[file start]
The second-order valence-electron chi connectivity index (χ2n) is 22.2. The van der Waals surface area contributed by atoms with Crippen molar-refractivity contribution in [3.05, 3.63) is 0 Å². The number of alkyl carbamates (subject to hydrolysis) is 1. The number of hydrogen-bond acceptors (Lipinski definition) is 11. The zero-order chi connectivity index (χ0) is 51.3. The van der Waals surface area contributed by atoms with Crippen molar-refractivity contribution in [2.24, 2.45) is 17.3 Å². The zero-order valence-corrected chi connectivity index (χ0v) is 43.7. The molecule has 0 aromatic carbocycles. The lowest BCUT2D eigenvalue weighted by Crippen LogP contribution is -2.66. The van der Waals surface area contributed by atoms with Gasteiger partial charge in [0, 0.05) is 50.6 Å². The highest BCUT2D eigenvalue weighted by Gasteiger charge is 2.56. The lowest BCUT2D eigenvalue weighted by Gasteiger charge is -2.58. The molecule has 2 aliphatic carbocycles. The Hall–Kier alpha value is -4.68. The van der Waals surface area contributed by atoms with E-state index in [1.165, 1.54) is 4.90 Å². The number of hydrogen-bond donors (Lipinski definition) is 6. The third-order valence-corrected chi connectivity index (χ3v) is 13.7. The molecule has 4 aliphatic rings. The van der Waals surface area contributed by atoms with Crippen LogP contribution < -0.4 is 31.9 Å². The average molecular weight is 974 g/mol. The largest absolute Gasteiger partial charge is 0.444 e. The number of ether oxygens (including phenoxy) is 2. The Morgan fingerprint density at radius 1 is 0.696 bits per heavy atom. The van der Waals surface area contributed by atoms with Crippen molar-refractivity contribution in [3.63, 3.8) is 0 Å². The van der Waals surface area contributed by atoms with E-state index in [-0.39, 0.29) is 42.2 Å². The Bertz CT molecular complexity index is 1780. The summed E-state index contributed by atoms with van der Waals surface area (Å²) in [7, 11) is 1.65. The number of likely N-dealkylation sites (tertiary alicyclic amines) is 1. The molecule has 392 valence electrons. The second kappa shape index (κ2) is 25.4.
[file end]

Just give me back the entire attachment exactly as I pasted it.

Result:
The second-order valence-electron chi connectivity index (χ2n) is 22.2. The van der Waals surface area contributed by atoms with Crippen molar-refractivity contribution in [3.05, 3.63) is 0 Å². The number of alkyl carbamates (subject to hydrolysis) is 1. The number of hydrogen-bond acceptors (Lipinski definition) is 11. The zero-order chi connectivity index (χ0) is 51.3. The van der Waals surface area contributed by atoms with Crippen molar-refractivity contribution in [2.24, 2.45) is 17.3 Å². The zero-order valence-corrected chi connectivity index (χ0v) is 43.7. The molecule has 0 aromatic carbocycles. The lowest BCUT2D eigenvalue weighted by Crippen LogP contribution is -2.66. The van der Waals surface area contributed by atoms with Gasteiger partial charge in [0, 0.05) is 50.6 Å². The highest BCUT2D eigenvalue weighted by Gasteiger charge is 2.56. The lowest BCUT2D eigenvalue weighted by Gasteiger charge is -2.58. The molecule has 2 aliphatic carbocycles. The Hall–Kier alpha value is -4.68. The van der Waals surface area contributed by atoms with E-state index in [1.165, 1.54) is 4.90 Å². The number of hydrogen-bond donors (Lipinski definition) is 6. The third-order valence-corrected chi connectivity index (χ3v) is 13.7. The molecule has 4 aliphatic rings. The van der Waals surface area contributed by atoms with Crippen LogP contribution < -0.4 is 31.9 Å². The average molecular weight is 974 g/mol. The largest absolute Gasteiger partial charge is 0.444 e. The number of ether oxygens (including phenoxy) is 2. The Morgan fingerprint density at radius 1 is 0.696 bits per heavy atom. The van der Waals surface area contributed by atoms with Crippen molar-refractivity contribution in [3.63, 3.8) is 0 Å². The van der Waals surface area contributed by atoms with E-state index in [-0.39, 0.29) is 42.2 Å². The Bertz CT molecular complexity index is 1780. The summed E-state index contributed by atoms with van der Waals surface area (Å²) in [7, 11) is 1.65. The number of likely N-dealkylation sites (tertiary alicyclic amines) is 1. The molecule has 392 valence electrons. The second kappa shape index (κ2) is 25.4.